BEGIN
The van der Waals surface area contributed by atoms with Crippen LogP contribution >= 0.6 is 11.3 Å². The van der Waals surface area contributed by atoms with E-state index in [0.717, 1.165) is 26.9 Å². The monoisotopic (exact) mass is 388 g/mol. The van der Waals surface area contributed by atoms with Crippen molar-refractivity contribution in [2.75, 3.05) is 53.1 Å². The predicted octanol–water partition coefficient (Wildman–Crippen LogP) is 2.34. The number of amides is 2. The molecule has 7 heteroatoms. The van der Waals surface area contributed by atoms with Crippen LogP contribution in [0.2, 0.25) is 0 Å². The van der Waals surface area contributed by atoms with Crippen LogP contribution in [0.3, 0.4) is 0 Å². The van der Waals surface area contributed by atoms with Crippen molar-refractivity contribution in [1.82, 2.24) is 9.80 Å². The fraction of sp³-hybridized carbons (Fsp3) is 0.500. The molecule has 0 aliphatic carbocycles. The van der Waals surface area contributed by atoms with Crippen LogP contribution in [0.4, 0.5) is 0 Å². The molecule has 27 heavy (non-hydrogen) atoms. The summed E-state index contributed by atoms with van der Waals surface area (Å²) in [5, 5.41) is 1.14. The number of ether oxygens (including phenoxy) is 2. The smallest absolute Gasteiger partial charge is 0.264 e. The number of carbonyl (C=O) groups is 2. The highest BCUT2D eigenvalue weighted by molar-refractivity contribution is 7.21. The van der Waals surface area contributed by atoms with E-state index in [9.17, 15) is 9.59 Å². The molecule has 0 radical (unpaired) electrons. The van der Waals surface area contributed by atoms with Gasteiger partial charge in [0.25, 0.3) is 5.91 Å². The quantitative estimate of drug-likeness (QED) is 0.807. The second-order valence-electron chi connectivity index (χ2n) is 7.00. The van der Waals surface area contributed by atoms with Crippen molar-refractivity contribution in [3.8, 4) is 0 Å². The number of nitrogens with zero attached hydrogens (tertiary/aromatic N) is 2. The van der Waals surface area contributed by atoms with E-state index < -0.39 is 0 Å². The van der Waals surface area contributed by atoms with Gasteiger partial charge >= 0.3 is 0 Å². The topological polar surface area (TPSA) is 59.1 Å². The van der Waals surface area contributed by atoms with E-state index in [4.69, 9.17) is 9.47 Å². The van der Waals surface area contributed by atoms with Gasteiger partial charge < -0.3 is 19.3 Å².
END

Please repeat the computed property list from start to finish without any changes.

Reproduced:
The van der Waals surface area contributed by atoms with Crippen LogP contribution >= 0.6 is 11.3 Å². The van der Waals surface area contributed by atoms with E-state index in [0.717, 1.165) is 26.9 Å². The monoisotopic (exact) mass is 388 g/mol. The van der Waals surface area contributed by atoms with Crippen molar-refractivity contribution in [2.75, 3.05) is 53.1 Å². The predicted octanol–water partition coefficient (Wildman–Crippen LogP) is 2.34. The number of amides is 2. The molecule has 7 heteroatoms. The van der Waals surface area contributed by atoms with Crippen LogP contribution in [0.2, 0.25) is 0 Å². The van der Waals surface area contributed by atoms with Crippen LogP contribution in [0.3, 0.4) is 0 Å². The van der Waals surface area contributed by atoms with Crippen molar-refractivity contribution in [1.82, 2.24) is 9.80 Å². The fraction of sp³-hybridized carbons (Fsp3) is 0.500. The molecule has 0 aliphatic carbocycles. The van der Waals surface area contributed by atoms with Crippen LogP contribution in [0.4, 0.5) is 0 Å². The molecule has 27 heavy (non-hydrogen) atoms. The summed E-state index contributed by atoms with van der Waals surface area (Å²) in [5, 5.41) is 1.14. The number of ether oxygens (including phenoxy) is 2. The smallest absolute Gasteiger partial charge is 0.264 e. The number of carbonyl (C=O) groups is 2. The highest BCUT2D eigenvalue weighted by molar-refractivity contribution is 7.21. The van der Waals surface area contributed by atoms with E-state index in [9.17, 15) is 9.59 Å². The molecule has 0 radical (unpaired) electrons. The van der Waals surface area contributed by atoms with Gasteiger partial charge in [0.25, 0.3) is 5.91 Å². The quantitative estimate of drug-likeness (QED) is 0.807. The second-order valence-electron chi connectivity index (χ2n) is 7.00. The van der Waals surface area contributed by atoms with Crippen molar-refractivity contribution in [3.8, 4) is 0 Å². The number of nitrogens with zero attached hydrogens (tertiary/aromatic N) is 2. The van der Waals surface area contributed by atoms with E-state index < -0.39 is 0 Å². The van der Waals surface area contributed by atoms with Gasteiger partial charge >= 0.3 is 0 Å². The topological polar surface area (TPSA) is 59.1 Å². The van der Waals surface area contributed by atoms with E-state index in [4.69, 9.17) is 9.47 Å². The van der Waals surface area contributed by atoms with Gasteiger partial charge < -0.3 is 19.3 Å².